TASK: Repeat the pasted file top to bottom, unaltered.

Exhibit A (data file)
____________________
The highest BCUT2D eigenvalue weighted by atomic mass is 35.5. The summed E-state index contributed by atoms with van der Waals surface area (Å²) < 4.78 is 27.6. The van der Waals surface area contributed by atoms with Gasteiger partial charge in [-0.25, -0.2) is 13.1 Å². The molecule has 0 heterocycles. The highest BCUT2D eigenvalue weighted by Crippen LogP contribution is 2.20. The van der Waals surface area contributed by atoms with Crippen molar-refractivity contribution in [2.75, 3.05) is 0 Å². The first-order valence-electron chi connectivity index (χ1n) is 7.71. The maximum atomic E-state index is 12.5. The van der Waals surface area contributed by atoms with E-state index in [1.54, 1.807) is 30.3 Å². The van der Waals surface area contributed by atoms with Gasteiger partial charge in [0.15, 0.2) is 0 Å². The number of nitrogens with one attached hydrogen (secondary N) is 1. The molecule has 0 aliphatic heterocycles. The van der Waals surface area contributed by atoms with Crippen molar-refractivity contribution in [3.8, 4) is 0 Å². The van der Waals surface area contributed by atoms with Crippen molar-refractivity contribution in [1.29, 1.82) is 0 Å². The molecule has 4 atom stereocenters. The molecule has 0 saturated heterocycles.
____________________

The highest BCUT2D eigenvalue weighted by atomic mass is 35.5. The summed E-state index contributed by atoms with van der Waals surface area (Å²) < 4.78 is 27.6. The van der Waals surface area contributed by atoms with Gasteiger partial charge in [-0.25, -0.2) is 13.1 Å². The molecule has 0 heterocycles. The highest BCUT2D eigenvalue weighted by Crippen LogP contribution is 2.20. The van der Waals surface area contributed by atoms with Crippen molar-refractivity contribution in [2.75, 3.05) is 0 Å². The first-order valence-electron chi connectivity index (χ1n) is 7.71. The maximum atomic E-state index is 12.5. The van der Waals surface area contributed by atoms with E-state index in [1.54, 1.807) is 30.3 Å². The van der Waals surface area contributed by atoms with Gasteiger partial charge in [0.15, 0.2) is 0 Å². The number of nitrogens with one attached hydrogen (secondary N) is 1. The molecule has 0 aliphatic heterocycles. The van der Waals surface area contributed by atoms with Crippen molar-refractivity contribution in [3.8, 4) is 0 Å². The van der Waals surface area contributed by atoms with Crippen molar-refractivity contribution in [1.29, 1.82) is 0 Å². The molecule has 4 atom stereocenters. The molecule has 0 saturated heterocycles.